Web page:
On September 17, 2015, then-County Executive Kevin Kamenetz announced a program to equip 1,435 Baltimore County Police Department (BCoPD) officers with body-worn cameras (BWC). Deployment of body-worn cameras began in July 2016. In October 2016, Kamenetz announced he would expedite the program, with full deployment scheduled by September 30, 2017. The County purchased body cameras from Taser International Inc.
Immediately following the announcement of the program, a County Interagency Workgroup began working on the complex operational, technical and legal issues associated with equipping officers with BWCs, establishing policies for officers’ use of BWCs, training officers to use BWCs, storing BWC data, releasing BWC footage and ensuring that constitutional and other legal requirements are met.
This resource is designed to provide information about the program and educate citizens about how BWCs are used.
BCoPD’s standard operating procedures—including when an officer turns a camera on or off—are based on standards set by the Maryland Police and Correctional Training Commissions. These state standards apply to all Maryland police agencies that use BWCs.
View the BCoPD's Body-Worn Camera Use Policy for Baltimore County police officers.
Video Release Policy
The Baltimore County Police Department issued its first policy governing the public release of footage from body-worn cameras on February 7, 2020. The policy, which aims to clarify the circumstances under which footage will be released and the procedures for release, reinforces the department’s commitment to the improvement of policing strategies and accountability.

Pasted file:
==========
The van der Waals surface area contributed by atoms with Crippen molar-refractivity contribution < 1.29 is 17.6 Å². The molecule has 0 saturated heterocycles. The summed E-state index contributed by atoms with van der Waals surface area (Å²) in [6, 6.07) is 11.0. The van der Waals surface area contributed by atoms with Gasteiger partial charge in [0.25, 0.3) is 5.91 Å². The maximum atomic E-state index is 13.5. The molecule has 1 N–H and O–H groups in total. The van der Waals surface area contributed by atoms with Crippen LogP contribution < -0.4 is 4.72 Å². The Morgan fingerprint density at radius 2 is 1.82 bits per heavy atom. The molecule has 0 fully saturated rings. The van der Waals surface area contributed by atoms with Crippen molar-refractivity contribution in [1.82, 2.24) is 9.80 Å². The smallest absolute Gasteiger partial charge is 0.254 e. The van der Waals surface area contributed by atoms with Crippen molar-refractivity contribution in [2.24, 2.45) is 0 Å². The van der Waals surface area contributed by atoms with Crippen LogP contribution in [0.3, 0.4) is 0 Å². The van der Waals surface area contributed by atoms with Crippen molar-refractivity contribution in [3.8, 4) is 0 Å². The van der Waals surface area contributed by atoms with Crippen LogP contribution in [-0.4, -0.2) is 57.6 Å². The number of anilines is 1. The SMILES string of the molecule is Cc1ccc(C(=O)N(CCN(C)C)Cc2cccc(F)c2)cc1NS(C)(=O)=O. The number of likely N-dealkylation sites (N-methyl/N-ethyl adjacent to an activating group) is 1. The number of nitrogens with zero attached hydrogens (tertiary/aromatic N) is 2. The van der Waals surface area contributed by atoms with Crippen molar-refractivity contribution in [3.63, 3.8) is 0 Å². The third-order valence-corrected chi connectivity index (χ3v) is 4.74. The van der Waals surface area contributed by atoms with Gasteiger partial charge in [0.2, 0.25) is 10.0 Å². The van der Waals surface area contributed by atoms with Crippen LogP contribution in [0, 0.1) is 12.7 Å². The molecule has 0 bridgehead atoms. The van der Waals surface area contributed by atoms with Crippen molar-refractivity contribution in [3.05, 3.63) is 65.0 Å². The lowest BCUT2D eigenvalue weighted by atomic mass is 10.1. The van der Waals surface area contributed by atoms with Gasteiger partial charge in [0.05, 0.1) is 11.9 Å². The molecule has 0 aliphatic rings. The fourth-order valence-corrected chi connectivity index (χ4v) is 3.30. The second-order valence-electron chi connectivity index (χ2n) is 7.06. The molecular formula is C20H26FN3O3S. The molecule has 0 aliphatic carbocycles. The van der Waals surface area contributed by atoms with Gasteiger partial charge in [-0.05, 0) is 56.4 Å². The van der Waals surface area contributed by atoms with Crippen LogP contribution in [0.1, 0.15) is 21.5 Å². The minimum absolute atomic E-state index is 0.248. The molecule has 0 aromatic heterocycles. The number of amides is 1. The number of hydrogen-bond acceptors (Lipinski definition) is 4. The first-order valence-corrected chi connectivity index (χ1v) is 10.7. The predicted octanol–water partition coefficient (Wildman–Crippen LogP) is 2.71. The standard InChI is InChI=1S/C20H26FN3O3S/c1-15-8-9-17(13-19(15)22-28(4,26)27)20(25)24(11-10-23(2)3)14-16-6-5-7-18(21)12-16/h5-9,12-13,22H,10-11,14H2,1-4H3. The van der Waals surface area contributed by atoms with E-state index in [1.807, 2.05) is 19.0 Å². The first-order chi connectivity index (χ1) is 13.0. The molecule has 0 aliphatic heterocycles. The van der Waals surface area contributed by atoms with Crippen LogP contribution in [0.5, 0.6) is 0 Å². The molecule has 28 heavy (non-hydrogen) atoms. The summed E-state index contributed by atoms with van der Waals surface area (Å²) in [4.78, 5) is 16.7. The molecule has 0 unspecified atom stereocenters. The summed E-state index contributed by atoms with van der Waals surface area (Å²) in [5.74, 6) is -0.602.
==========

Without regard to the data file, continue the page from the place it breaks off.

Chief Melissa Hyatt said, “This policy is an important step in continuing to build and maintain trust between law enforcement and the community. The policy will preserve the integrity of investigations while respecting the privacy of individuals.”
Under the policy, the Chief of Police can make a decision to release footage from critical incidents and positive interactions with officers and the community within 30 business days of the incident, even if there has not been a request for footage (critical incidents are high-profile encounters, along with use-of-force incidents that are defined at length within the policy). The Chief will consult with the State’s Attorney prior to releasing critical incident footage. The policy includes a process by which the State’s Attorney can request an extension of the release in order to preserve a defendant’s right to a fair trial.
View the BCoPD's full Body-Worn Camera Video Release Policy.
Why Body Cameras?
BWCs have become an important law enforcement tool. Baltimore County believes BWCs:
- Improve public safety
- Enhance transparency, accountability and trust
- Reduce complaints against officers
- Make prosecutions more efficient and effective
Who Wears Body Cameras?
All Baltimore County police officers throughout the 10 precincts and in other assignments where BWC camera use has been deemed appropriate by the Chief of Police wear a BWC.
Cost to Taxpayers